Turn back to the gate when you hear hoofbeats. Count the four big mares as they come in. Watch them each go to their own stall, and when the other yearling comes in, grab his halter before he can go into his mother’s stall and lead him to the one next door with a fresh feed bucket and straw.

“This is your stall, Magnus” you say. “You come in here.”

Shut the gate before he can run out. He’s spirited and strong already. You dad says he will sell well at auction in the fall. His father is a retired Budweiser horse, and those genes alone add a few zeros.

When you feel the hard thud on your back, don’t be surprised. Turn around and press your face against Fuz’s long nose that’s already in your personal space. Wish him a good morning. Fuz is eighteen hands high, large for a jumper, but small compared to the Clydesdales. He’s a quarter horse, like most good show horses, and his gait is much prettier than a thoroughbred’s. Their legs always seem too long, but you think maybe that’s because their riders braid their tails too tightly and cut their mane too short and act too stuck-up.

Walk Fuz to his stall and lock it.

You have resolved to start packing your things and deciding what you want from the storage room in the basement. You know your dorm will be furnished, but you also know that dorms are unpleasant places and need as much personal possessions as possible to feel anything like a home.

Make sure all the stalls are closed and locked before you go back up to the house. Find your dad still at the table with a new cup of coffee on the same page of the newspaper.

Tell him, “Babies are fed.” Then go to the fridge and pull out some bacon and grab a couple eggs from the basket on the counter. Don’t look back while you’re making breakfast, and don’t ask your dad if he wants any. He doesn’t eat breakfast anymore.

Tell him you’re going to go through the storage room and will take out some things you want for college. Tell him how excited you are, but don’t look back, don’t feel guilty about leaving. Don’t buckle when he says he didn’t know you accepted the offer.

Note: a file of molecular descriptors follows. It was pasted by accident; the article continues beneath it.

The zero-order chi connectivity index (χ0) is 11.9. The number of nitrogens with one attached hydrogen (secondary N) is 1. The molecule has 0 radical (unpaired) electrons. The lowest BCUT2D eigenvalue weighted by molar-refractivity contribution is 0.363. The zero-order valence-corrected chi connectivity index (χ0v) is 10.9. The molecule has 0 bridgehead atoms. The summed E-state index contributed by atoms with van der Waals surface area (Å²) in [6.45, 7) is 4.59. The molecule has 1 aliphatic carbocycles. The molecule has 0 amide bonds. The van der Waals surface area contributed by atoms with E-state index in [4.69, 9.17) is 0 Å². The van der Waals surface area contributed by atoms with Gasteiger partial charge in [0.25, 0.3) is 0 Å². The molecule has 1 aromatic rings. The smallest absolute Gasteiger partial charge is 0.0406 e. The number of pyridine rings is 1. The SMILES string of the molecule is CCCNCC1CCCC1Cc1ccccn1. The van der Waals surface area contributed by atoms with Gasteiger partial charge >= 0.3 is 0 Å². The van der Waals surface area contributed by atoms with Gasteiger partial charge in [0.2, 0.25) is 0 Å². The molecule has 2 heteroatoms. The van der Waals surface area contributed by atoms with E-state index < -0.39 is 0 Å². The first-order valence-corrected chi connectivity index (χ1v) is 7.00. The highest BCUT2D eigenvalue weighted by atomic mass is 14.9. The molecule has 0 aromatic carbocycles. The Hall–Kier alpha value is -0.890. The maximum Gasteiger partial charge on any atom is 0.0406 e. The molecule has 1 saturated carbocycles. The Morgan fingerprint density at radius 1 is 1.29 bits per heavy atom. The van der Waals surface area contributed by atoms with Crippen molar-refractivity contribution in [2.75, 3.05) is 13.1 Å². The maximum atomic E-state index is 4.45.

“Well, it’s a full ride, dad. And mom loved Penn State,” you say. Remember your mom in her PSU jerseys. Remember how she beamed when she talked about her alma mater. Say none of this. “Remember how you two would argue when Ohio State played them?” Try to laugh, but don’t be too fake or jittery. Don’t take it personally when he gets up without a word and goes outside to feed the chickens.

When you’re done with your breakfast, which you eat slowly while thinking about getting out of this house that seems haunted, not by your mother’s ghost but by your father’s, go outside. The sun has risen above the horizon and hangs low. It bounces off the pond and up into your eyes. You put up your hand as a visor and look for your dad. That’s when you hear the loud thwacking from behind the house. The grass is soft and wet with the early morning dew. It squishes under your feet as you make your way up the small hill to the backyard. Your dad brings the axe down on a log, splitting it in two. It might as well have been a toothpick. His red flannel is tied around his waist, and you can see the soft spots on his belly that used to be abs. You know your dad used to be very handsome because of the pictures your mom has framed all around the house. It’s only in recent years that he’s stopped caring about his body, that he drinks more beer and less water, that he doesn’t eat what or when he should.

He looks up at you. “We’re out of chicken feed,” he says.

Offer to go into town because you know that’s what he wants and because you want to stop by the mall and get some new clothes. You’ve been thinking a lot about the clothes you’ll bring to college, and when you look through your closet, you realize that all your clothes are for a farm girl. At Penn State you can’t just be a farm girl. Promise you’ll be right back when he insists there’s too much work to do for you to be lollygagging. Run to the house and get the keys. Get in your truck and drive slowly down the long road with the windows down.